I have a distinct group of friends from my hometown that I’ve known anywhere from 10 to 25 years, a small but tight group that are nothing less than family. We’re all still relatively close distance-wise: two in MA, one in PA, one in CT, two in NY and one in DC; we’re home for the same holidays and inevitably we gather at my parent’s place once per summer, enjoying the pool and the chance to spend time as a group again. We’ve grown up together, slept through church together (…just kidding mama B), went to prom together, learned to drive together, and hell, learned to drink together. We’ve shared milestones for our entire friendship, getting into college, finding a job, finding that first apartment, and yet as I surfed the registry for the one of us getting married in July, I realized we’re finally at a point, after 20+ years, where the milestone timing is off: I am the only one of the group not engaged or in a serious relationship.
At first, that probably seems like a WOE IS ME statement, something to draw attention to myself or elicit pity. But honestly, it’s not. Yes it’s weird that all my friends are getting married or a few months away from an engagement, while my most recent accomplishment was finding a spot for $1 oysters/half-price wine/trivia for Wednesday dates with my fashionista C. Yet I wouldn’t trade places with anyone right now, even if it meant I wouldn’t be facing the possibility of attending all these weddings alone over the next few years.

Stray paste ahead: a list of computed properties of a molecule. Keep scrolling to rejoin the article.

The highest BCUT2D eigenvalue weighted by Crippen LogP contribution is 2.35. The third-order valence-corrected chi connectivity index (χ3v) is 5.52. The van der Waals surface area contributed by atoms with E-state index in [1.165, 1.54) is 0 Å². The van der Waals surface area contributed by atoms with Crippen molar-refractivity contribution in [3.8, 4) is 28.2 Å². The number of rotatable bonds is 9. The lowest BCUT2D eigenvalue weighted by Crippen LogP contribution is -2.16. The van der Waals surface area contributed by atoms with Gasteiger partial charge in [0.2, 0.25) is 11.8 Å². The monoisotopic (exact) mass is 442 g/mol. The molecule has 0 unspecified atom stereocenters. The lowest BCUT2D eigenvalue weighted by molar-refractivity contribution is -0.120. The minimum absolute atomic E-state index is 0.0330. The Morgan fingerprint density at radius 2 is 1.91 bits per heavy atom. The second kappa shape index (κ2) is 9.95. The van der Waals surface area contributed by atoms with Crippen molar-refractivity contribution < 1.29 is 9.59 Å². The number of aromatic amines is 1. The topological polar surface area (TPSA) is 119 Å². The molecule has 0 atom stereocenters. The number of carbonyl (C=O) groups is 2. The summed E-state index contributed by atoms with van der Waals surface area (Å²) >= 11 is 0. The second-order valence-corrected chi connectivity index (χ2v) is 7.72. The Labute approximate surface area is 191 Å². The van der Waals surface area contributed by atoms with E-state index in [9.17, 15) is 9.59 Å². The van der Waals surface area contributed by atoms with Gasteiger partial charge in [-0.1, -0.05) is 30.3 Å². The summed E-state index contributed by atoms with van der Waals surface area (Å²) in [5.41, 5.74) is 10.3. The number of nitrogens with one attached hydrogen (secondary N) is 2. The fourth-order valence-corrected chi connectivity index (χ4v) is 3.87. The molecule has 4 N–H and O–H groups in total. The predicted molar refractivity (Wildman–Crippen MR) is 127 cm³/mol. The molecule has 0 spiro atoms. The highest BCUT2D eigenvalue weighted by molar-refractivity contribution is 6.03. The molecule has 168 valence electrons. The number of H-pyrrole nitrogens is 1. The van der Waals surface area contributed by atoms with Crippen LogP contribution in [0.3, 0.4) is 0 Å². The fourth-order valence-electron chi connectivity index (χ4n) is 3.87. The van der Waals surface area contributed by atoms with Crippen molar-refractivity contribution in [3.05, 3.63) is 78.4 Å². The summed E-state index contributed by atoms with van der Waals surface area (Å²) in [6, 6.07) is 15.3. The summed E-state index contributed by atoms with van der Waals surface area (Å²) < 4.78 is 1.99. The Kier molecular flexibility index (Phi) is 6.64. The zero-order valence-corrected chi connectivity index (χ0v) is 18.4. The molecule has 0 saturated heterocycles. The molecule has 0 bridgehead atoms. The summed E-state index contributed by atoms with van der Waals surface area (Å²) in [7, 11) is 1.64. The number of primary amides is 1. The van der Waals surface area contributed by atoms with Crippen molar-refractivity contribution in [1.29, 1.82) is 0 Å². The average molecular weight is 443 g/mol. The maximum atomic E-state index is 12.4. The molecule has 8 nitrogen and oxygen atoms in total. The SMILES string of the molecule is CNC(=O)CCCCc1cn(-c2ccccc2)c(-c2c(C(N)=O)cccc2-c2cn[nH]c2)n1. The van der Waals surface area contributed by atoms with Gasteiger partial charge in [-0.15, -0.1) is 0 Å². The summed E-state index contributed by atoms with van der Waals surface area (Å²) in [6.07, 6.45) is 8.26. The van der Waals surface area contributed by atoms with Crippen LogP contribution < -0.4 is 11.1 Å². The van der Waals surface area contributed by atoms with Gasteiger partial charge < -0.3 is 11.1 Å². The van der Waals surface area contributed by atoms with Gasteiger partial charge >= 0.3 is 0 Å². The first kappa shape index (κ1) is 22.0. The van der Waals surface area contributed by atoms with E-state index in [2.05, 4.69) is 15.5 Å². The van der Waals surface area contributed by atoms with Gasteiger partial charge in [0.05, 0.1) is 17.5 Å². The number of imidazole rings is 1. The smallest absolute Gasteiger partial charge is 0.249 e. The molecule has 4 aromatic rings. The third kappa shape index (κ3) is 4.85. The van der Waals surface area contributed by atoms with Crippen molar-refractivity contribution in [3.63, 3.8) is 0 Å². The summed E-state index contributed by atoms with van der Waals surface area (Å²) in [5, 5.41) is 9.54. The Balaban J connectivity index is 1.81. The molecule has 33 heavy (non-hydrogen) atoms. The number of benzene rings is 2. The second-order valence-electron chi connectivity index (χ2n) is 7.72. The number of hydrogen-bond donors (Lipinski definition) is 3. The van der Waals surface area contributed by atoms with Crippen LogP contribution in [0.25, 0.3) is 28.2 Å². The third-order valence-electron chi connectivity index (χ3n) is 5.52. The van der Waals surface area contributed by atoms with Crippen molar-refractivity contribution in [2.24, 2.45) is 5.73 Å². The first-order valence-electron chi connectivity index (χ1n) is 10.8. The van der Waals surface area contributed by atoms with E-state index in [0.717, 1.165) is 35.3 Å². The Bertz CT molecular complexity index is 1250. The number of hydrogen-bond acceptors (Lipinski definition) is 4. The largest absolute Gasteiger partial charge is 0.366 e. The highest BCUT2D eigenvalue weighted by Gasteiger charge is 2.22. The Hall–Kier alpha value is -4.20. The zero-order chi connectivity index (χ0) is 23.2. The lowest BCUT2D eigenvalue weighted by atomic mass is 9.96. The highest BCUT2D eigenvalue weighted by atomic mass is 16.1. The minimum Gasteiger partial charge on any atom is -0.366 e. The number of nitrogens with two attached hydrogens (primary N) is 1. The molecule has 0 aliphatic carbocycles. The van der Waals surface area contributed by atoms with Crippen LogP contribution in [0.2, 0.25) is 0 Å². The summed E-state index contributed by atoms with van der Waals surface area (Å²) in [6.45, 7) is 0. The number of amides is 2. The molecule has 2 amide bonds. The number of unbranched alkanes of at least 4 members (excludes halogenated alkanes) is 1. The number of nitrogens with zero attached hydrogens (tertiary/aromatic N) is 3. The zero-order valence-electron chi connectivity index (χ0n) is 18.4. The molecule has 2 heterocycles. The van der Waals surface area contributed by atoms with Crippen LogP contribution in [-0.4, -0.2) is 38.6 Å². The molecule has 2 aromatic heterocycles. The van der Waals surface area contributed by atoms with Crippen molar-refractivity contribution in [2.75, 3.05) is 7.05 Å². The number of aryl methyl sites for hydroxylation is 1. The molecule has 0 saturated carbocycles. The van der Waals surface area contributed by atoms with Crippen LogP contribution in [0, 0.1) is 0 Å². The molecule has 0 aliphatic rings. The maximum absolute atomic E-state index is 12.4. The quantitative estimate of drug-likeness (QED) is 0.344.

I was so terrified at the thought of single life at first, in the time where it was something new I had to adjust to. As I looked at the weeks, months, year ahead, all of these plans I made as an “us” were suddenly back to “me”; it felt like a slap in the face every time I started thinking about how “awful” it would be to stand around these happy couples alone. Time passed, and as I adjusted to this new life I started realizing all of the positive things that come with being the last single one standing, like the fact that I can tear it up on the dance floor without embarrassing anyone (except my friends, but they’re used to me), or that I have a great excuse to get the less-expensive things on the registry (I mean what? I would never do that…). The absolute best part, though, goes a bit deeper.
Watching the people who I’ve grown up with fall in love and choose their Person is one of the most rewarding experiences I’ve ever had. I’ve seen the person I once killed a bottle of rum with at 11 in the morning agonize over what to get his girlfriend for her birthday, the girl I stayed up with till 3 a.m. in middle school to talk about boys propose to her beautiful girlfriend, and the girl who helped me prove that the bassoon is, in fact, a cool instrument (IT IS) start a fur-family with her fiance, who I can’t wait to meet. I’ve seen the commitment it really takes to choose to take that next step, that big leap, and all that happens in between, both good and bad; it’s like the perfect opportunity to sit back and learn what needs to be important to me in my next relationship.
Next weekend is a bachelorette extravaganza for the first of us walking down the aisle, a weekend excursion to PA that I’ve been looking forward to for months. It may still be a little weird, talking to these childhood friends about favors and place settings instead of trading dating stories and idiot decisions made possible by vodka. I’m fine with spending a little more on gifts and sitting out the slow songs for now though. After all, I know that if the time ever comes, they’ll be waiting to welcome me into this stage of life with open arms, trailing milestones together once again.